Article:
That being said, perhaps that is what cements a character’s legacy: BOTH past and present versions must have had their share of exposure in the main role, instead of being shunted off to the margins as backstory or flashbacks.
Don’t think that the transition is always smooth, however. Not every Master and Apprentice have an amiable relationship, or have the best partings. While the most well-adjusted inheritance is delivered after sufficient training in a safe, warm, supportive environment, the world of fiction is full of occupational hazards. Let’s face it: Many, many, MANY Originals die prematurely, forcing a bunch of unprepared successors to grow up FAST. And of course, some mantles aren’t given; some must be taken, and sometimes they’re even stolen, or even unwanted. In fact, some fans grow so attached to the Originals that they will outright protest or deny their successors.
So what’s the use of Legacy Characters aside from looking really cool and giving these guys a retirement plan? Well, for starters, Legacy Characters can add a certain mythic scope to a hero’s legacy, the idea that they’re part of something bigger while at the same time striving to carve out their own unique identity in the role.You simultaneously stay true to the character’s appeal while exploring individual quirks.
They also represent a potential plot thread, either for moving things forward in the future, or dragging up things from the past. The passing on of the torch or the return of old enemies (or even former Legacy Heroes!) are two plot threads common to these characters, and are often used either early on as a trial by fire or later, once they’re more experienced, as a blast from the past. Everyone is familiar with a Hero that is struggling to learn the ropes, but a Hero with the weight of a Legacy on their shoulders? That’s a little something extra.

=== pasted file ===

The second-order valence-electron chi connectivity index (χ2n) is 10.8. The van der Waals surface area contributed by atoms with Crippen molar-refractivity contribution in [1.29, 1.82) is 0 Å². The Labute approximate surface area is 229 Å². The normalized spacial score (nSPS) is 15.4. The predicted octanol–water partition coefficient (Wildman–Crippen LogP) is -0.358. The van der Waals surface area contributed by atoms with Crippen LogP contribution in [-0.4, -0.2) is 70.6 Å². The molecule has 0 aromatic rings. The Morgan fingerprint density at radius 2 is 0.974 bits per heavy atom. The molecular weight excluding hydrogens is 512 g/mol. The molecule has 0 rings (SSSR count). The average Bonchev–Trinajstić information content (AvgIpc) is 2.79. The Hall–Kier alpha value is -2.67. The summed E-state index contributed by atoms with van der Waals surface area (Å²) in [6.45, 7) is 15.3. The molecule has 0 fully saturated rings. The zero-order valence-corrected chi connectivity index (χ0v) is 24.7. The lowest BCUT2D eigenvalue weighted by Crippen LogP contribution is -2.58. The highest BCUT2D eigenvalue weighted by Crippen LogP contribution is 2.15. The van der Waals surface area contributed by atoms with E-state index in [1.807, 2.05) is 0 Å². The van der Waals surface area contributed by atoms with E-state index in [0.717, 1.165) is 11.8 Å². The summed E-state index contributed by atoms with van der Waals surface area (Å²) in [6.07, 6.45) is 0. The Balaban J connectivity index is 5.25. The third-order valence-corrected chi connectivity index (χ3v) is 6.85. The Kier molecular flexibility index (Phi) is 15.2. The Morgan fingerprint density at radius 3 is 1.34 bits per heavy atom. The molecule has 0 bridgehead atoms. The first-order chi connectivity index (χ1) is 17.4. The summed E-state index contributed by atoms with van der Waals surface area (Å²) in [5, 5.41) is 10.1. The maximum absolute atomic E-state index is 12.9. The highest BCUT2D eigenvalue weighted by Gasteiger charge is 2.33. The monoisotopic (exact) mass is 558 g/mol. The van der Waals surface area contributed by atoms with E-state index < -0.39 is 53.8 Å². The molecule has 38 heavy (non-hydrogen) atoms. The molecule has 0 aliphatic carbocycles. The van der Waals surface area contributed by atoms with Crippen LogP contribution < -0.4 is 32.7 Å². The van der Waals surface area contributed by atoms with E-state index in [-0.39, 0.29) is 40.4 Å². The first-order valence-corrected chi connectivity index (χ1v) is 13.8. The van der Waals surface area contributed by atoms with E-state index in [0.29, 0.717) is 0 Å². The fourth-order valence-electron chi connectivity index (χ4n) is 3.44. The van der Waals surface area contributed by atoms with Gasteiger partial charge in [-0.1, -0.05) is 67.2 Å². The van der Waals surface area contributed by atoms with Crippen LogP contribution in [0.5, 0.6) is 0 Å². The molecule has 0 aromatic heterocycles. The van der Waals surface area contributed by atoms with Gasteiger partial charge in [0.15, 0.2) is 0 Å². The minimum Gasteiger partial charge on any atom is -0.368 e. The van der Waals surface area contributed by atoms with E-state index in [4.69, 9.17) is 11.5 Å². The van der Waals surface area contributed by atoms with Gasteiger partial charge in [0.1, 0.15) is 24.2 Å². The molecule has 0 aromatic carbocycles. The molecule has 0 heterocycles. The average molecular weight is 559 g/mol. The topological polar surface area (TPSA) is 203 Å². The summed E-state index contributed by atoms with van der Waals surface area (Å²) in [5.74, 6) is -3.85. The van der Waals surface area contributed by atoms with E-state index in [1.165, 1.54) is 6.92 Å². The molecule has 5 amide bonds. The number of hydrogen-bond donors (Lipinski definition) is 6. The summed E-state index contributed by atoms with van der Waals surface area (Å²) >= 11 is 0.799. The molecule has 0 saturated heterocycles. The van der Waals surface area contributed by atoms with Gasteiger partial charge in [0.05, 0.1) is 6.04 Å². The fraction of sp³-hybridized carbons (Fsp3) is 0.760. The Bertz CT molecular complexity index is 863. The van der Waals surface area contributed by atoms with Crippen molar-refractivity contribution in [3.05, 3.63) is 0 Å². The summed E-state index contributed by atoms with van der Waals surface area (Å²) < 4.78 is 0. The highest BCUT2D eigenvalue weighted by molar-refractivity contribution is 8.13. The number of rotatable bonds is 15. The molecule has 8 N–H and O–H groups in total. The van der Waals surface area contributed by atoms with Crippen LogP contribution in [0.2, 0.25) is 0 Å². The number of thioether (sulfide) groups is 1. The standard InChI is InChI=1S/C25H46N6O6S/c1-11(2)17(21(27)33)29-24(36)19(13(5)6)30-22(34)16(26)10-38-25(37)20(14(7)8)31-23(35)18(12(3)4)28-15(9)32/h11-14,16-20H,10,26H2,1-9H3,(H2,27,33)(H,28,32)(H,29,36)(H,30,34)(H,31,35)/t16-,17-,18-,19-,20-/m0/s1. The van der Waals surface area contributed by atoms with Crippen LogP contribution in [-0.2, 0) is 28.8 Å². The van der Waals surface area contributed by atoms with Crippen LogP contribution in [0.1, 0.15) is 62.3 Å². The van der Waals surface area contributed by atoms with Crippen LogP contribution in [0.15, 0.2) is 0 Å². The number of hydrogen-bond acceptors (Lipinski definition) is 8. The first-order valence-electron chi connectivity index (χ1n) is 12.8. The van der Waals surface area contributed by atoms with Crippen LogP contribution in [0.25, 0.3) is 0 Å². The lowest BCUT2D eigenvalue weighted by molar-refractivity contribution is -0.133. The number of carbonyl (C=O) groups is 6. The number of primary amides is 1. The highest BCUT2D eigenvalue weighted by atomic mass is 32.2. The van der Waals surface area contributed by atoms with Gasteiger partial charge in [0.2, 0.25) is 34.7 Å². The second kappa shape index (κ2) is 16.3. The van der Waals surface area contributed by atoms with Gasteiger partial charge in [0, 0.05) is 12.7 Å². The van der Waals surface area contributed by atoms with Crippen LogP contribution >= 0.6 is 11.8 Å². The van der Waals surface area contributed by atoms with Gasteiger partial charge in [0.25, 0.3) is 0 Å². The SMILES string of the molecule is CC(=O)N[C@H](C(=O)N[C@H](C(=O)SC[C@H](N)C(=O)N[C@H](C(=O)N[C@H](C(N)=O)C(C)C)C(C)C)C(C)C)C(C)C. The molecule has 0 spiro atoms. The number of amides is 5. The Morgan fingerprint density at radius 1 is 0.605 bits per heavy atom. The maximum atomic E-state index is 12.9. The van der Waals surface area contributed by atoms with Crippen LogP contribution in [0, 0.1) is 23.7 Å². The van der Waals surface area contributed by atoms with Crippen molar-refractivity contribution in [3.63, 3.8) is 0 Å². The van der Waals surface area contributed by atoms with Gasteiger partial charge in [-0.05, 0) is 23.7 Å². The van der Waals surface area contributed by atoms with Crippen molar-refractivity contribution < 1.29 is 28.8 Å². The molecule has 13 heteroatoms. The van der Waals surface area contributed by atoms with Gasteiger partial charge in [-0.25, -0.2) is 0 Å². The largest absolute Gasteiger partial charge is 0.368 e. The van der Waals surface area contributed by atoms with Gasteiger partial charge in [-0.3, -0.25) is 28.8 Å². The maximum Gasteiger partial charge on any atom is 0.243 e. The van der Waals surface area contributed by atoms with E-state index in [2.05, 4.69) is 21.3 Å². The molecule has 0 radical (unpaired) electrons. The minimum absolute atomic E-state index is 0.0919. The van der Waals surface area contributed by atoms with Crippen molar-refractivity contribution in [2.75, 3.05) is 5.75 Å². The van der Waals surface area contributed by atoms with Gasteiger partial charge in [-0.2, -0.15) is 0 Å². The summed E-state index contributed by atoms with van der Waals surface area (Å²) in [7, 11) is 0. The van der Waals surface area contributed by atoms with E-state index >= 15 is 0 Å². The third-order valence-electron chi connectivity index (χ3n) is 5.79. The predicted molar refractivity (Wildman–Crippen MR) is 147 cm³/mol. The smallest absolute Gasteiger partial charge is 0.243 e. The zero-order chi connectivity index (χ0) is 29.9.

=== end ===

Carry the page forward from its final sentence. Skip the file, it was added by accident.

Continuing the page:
On the production side of things, Legacy Characters are also useful if a character needs a reboot, or a new set of eyes to enter a new era. It’s a way to send off characters that seem old, or to revive them if they’ve been out of action for a good long while. Plus, y’know, you get to redesign some pretty silly outfits.
My delight, however? When you take some of the most unlikely characters and expand them into Legacy Characters. Or when you take characters you knew deep down were part of a Legacy, and then expand that Legacy much later. Because that gives you a great deal of creative freedom to, once again, pursue those nerd longings within you: What if Iron Fist used GUNS? Or was fighting opium dens? Or what if there was a Gladiator Black Panther? Or a LUCHADORE Black Panther? Or a BLACK PANTHER Black Panther? And what if Ghost Rider rode a TRUCK or a BIPLANE?
Were they wiser? Stronger? More ruthless? More foolish? Are there failures that come back to haunt the Successor? What were the big differences? Or just as important: What did they all share?